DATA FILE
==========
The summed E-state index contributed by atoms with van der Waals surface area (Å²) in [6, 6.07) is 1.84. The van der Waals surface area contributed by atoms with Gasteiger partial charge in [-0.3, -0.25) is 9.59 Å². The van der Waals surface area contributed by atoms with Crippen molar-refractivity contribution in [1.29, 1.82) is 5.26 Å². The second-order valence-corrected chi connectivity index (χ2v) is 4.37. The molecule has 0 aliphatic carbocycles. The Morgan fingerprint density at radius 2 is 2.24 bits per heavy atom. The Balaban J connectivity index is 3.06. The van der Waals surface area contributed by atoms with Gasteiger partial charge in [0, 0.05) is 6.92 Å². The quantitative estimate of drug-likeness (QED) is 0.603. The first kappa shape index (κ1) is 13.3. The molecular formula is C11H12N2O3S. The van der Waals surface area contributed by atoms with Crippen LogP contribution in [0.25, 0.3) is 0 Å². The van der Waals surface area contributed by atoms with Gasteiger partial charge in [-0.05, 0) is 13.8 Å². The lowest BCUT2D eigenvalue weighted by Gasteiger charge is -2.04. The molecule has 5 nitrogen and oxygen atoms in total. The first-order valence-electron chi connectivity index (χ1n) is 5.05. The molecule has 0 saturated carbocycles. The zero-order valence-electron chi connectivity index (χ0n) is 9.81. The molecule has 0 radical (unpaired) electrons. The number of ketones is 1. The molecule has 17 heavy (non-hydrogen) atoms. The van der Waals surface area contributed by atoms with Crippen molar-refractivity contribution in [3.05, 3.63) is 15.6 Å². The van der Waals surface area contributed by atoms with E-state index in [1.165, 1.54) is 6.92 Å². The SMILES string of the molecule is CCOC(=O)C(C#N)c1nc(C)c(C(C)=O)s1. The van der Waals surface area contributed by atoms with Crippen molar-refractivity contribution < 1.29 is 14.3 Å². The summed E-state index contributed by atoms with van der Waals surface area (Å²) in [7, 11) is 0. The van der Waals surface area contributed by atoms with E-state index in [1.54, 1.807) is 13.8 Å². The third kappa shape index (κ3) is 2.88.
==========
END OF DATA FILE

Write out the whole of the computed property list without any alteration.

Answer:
The summed E-state index contributed by atoms with van der Waals surface area (Å²) in [6, 6.07) is 1.84. The van der Waals surface area contributed by atoms with Gasteiger partial charge in [-0.3, -0.25) is 9.59 Å². The van der Waals surface area contributed by atoms with Crippen molar-refractivity contribution in [1.29, 1.82) is 5.26 Å². The second-order valence-corrected chi connectivity index (χ2v) is 4.37. The molecule has 0 aliphatic carbocycles. The Morgan fingerprint density at radius 2 is 2.24 bits per heavy atom. The Balaban J connectivity index is 3.06. The van der Waals surface area contributed by atoms with Gasteiger partial charge in [0, 0.05) is 6.92 Å². The quantitative estimate of drug-likeness (QED) is 0.603. The first kappa shape index (κ1) is 13.3. The molecular formula is C11H12N2O3S. The van der Waals surface area contributed by atoms with Crippen LogP contribution in [0.25, 0.3) is 0 Å². The van der Waals surface area contributed by atoms with Gasteiger partial charge in [-0.05, 0) is 13.8 Å². The lowest BCUT2D eigenvalue weighted by Gasteiger charge is -2.04. The molecule has 5 nitrogen and oxygen atoms in total. The first-order valence-electron chi connectivity index (χ1n) is 5.05. The molecule has 0 saturated carbocycles. The zero-order valence-electron chi connectivity index (χ0n) is 9.81. The molecule has 0 radical (unpaired) electrons. The number of ketones is 1. The molecule has 17 heavy (non-hydrogen) atoms. The van der Waals surface area contributed by atoms with Crippen molar-refractivity contribution in [3.05, 3.63) is 15.6 Å². The van der Waals surface area contributed by atoms with E-state index in [1.165, 1.54) is 6.92 Å². The SMILES string of the molecule is CCOC(=O)C(C#N)c1nc(C)c(C(C)=O)s1. The van der Waals surface area contributed by atoms with Crippen molar-refractivity contribution < 1.29 is 14.3 Å². The summed E-state index contributed by atoms with van der Waals surface area (Å²) in [7, 11) is 0. The van der Waals surface area contributed by atoms with E-state index in [1.54, 1.807) is 13.8 Å². The third kappa shape index (κ3) is 2.88.